if you are required to work from home because of coronavirus (COVID-19);

you can only claim the part of your bill that relates to your work.

if you choose to work form home.

You can either claim tax relief as a working from home allowance, which is £6 a week form 6 April 2020 (no evidence needed). Or calculate the exact amount of extra costs you’ve incurred above the weekly amount (evidence needed).

If you choose to claim tax relief as a working from home allowance, you will get tax relief on the rate at which you pay tax.

Tax Relief on £6
Tax Rate Per week Per year
0% £0£0
20% £1.20£62.40
40% £2£125
45% £2.70£140.40

HMRC’s simplified expenses system

There are flat rates that can be used for vehicles, working from home, and living on your business premises. You are not required to use simplifies expenses if you decide it suits your business.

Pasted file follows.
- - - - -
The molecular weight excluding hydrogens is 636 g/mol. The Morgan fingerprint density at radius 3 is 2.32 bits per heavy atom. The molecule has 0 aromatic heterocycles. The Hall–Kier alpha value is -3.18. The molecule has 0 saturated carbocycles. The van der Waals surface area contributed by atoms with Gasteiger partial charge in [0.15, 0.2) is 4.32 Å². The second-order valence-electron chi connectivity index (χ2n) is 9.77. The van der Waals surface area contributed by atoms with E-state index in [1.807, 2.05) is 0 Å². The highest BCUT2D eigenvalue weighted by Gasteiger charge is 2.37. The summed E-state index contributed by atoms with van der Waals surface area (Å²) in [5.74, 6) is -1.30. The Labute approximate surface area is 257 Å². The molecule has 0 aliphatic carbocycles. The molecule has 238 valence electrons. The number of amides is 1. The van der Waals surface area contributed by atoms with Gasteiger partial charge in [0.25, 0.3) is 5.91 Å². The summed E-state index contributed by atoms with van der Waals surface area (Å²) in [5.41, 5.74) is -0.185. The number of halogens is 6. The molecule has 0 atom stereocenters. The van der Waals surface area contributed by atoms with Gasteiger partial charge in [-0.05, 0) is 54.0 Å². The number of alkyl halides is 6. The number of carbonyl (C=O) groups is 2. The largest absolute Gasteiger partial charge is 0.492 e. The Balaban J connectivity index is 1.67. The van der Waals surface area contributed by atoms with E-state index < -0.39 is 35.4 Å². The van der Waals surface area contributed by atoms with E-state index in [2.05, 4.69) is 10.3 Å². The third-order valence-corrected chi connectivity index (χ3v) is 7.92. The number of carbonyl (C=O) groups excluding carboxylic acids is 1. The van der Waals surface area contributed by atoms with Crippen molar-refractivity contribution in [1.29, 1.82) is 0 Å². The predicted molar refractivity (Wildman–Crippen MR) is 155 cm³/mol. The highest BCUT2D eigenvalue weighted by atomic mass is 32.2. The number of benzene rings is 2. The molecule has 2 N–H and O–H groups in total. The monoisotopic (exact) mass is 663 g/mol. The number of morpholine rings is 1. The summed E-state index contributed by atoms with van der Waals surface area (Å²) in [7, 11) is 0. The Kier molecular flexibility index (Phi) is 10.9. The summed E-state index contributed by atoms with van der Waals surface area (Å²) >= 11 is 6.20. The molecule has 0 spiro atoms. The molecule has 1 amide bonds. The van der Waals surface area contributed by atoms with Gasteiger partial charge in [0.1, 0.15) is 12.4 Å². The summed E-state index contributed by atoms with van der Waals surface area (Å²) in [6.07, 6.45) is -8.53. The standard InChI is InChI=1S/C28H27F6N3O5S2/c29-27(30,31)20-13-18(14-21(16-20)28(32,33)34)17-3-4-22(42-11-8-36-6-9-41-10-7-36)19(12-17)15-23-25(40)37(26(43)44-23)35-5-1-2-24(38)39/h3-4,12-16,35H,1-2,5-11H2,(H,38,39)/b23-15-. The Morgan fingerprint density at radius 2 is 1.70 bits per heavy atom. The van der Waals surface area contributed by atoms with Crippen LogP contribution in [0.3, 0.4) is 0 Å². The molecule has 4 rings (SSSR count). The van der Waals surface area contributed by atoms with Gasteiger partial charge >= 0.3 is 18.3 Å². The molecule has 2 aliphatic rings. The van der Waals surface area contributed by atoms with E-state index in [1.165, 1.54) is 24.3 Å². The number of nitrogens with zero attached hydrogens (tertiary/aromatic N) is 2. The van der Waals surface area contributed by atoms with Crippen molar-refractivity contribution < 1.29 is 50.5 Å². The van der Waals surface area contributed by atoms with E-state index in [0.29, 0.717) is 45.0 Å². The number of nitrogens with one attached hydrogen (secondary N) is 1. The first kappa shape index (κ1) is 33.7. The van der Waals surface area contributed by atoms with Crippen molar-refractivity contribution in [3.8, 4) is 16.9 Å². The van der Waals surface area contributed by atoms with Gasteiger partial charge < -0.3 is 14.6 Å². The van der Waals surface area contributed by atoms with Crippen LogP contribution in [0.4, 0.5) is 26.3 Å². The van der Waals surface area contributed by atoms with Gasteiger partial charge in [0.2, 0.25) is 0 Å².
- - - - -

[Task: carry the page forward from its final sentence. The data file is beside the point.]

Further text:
goods vehicles,


cars designed for commercial use,

vehicles already claimed as capital allowances.

Once you use the flat rates for a vehicle, you must continue to do so as long as you use you use that vehicle for business.

You can claim all other travel expenses and parking on top of your vehicle expenses.

Also, 5p per passenger per business mile for carrying fellow employees in a car or van on journeys which are also work journeys for them.

VehicleFlat rate per mile with simplified expenses
Cars and goods vehicles first 10,000 miles45p
Cars and goods vehicles after 10,000 miles25p

e.g.  If you have driven 13,500 business miles over the year by car and 1,500 business miles over the year by motorcycle in total, you can claim £5,735.

10,000 miles car x 45p = £4,500

3,500 miles car x 25p = £875

1,500 miles motorcycle x 24p = £360

£4500 + £875 + £360 = £5,735

Working from home (only if you work for 25 hours or more from home)